Rep. Michele Bachmann’s (R-Minn.) “devil in the details” comment during Tuesday night’s debate may have just been a poorly delivered joke to most viewers, but the implication and indictment it carried were far more sinister. As candidates like Bachmann are nearing the end of their electable legitimacy, they are slowly turning to dog-whistle religious calls in an effort to mobilize the evangelical base and try to secure victory. This use of religion as a political wedge is harmful to both discourse and the political process.
Trying to appeal to the religious base is hardly new. Mobilizing conservative religious voters over social issues such as abortion or gay marriage is a time-honored strategy for GOP hopefuls, played to perfection in Bush’s 2004 re-election. Today, shoring up evangelical credentials is almost a de facto requirement in the Republican primary. Just look at Texas Governor Rick Perry’s “prayer summit” prior to launching his campaign or Bachmann’s calculated departure from her outspoken and notably loony church less than a week before officially kicking off her campaign.
Religion is especially leveraged by candidates in hard-fought Republican primaries. While evangelicals make up just under 25% of voters, their high potential for mobilization, coupled with the fact that they vote almost exclusively Republican, means that pandering to their most rabid followers is almost necessary to get past primary season.
While Democratic strategists may cheer at religion being used to bloody up Republican candidates before the general election, the divisive nature of the religious wedge is harmful to political discourse and the country in general.
Last week, after introducing Perry to the Values Voter Summit, Dallas pastor Robert Jeffress argued that Don’t Ask, Don’t Tell needs to be reinstated because “70% of the gay population” has AIDS and “it’s a fact that it’s a gay disease so there’s a reasonable reason to exclude gays from the military.” He went on to argue that Islam “promotes pedophilia” and makes Muslims inherently violent, qualifying his remarks by stating that “it is our love for Muslims that demands we speak the truth about Islam.” Not content with merely disparaging Islam and members of the military, Jeffress also took a shot at Mitt Romney, warning that “Mormoninsm is not Christianity. The decision for evangelical Christians right now is going to be, do we prefer someone who is truly a believer in Jesus Christ or someone…who is a part of a cult?”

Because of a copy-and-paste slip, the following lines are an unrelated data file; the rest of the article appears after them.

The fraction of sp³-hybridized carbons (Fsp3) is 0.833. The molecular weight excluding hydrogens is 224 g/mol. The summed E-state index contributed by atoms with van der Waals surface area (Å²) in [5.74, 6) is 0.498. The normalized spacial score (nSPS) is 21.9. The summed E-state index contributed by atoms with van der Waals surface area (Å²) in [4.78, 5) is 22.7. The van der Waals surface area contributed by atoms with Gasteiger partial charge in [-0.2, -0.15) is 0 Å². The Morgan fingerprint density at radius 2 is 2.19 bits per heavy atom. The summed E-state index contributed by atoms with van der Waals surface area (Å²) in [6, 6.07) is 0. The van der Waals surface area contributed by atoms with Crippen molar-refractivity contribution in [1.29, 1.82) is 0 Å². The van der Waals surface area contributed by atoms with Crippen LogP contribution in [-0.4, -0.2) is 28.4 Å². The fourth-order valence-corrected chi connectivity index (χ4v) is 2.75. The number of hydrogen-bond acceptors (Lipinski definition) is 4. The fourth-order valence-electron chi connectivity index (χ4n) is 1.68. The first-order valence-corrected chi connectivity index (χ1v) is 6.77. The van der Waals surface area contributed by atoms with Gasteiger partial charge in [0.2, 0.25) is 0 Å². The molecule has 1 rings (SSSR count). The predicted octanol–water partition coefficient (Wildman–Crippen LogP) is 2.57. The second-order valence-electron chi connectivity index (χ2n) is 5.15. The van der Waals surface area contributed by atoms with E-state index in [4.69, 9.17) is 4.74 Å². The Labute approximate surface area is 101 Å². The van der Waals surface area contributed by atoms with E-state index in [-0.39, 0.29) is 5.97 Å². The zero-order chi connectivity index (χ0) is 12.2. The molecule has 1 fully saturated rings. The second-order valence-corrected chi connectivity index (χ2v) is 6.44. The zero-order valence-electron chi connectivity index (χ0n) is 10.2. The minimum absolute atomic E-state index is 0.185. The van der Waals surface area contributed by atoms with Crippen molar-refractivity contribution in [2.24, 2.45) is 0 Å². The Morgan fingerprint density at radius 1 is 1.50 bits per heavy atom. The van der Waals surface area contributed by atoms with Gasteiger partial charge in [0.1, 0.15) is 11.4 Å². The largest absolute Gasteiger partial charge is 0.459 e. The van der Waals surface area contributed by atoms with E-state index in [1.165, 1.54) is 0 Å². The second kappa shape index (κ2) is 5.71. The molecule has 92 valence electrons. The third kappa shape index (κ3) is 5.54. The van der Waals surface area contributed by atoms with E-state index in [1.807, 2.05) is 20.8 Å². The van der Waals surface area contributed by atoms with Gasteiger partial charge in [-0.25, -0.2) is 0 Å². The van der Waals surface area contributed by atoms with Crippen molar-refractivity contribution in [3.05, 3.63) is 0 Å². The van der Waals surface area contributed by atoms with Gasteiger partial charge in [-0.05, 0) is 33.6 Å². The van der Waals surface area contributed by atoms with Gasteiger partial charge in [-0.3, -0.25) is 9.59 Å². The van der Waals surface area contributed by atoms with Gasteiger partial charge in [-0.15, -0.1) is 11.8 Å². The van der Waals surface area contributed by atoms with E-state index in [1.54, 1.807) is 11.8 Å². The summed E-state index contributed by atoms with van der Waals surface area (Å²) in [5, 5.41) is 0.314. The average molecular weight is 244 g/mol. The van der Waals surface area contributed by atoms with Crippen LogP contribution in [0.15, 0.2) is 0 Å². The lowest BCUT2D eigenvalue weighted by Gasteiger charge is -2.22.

Although this sort of open bigotry plays well with the evangelical base, it alienates the majority of Americans and polarizes the public on social issues unnecessarily. Candidates should stick to addressing issues important to the American public such as economic recovery, job creation, and national security, rather than pandering to 20% of the population in order to mobilize fringe bases in an effort to elbow out primary competition.
In defending his faith during his candidacy, President John F. Kennedy called out his opposition for using religion to “obscure…the real issues in this campaign.” Kennedy clearly stated, “I do not speak for my church on public matters, and the church does not speak for me.” Kennedy boldly declared that, “whatever issue may come before me as president…I will make my decision… without regard to outside religious pressure or dictates. And no power or threat of punishment could cause me to decide otherwise.” This modern crop of Republican candidates should stand on their records rather than on whose version of the Bible is more righteous and focus on getting Americans back to work rather than getting them out of church and into the voting booths.
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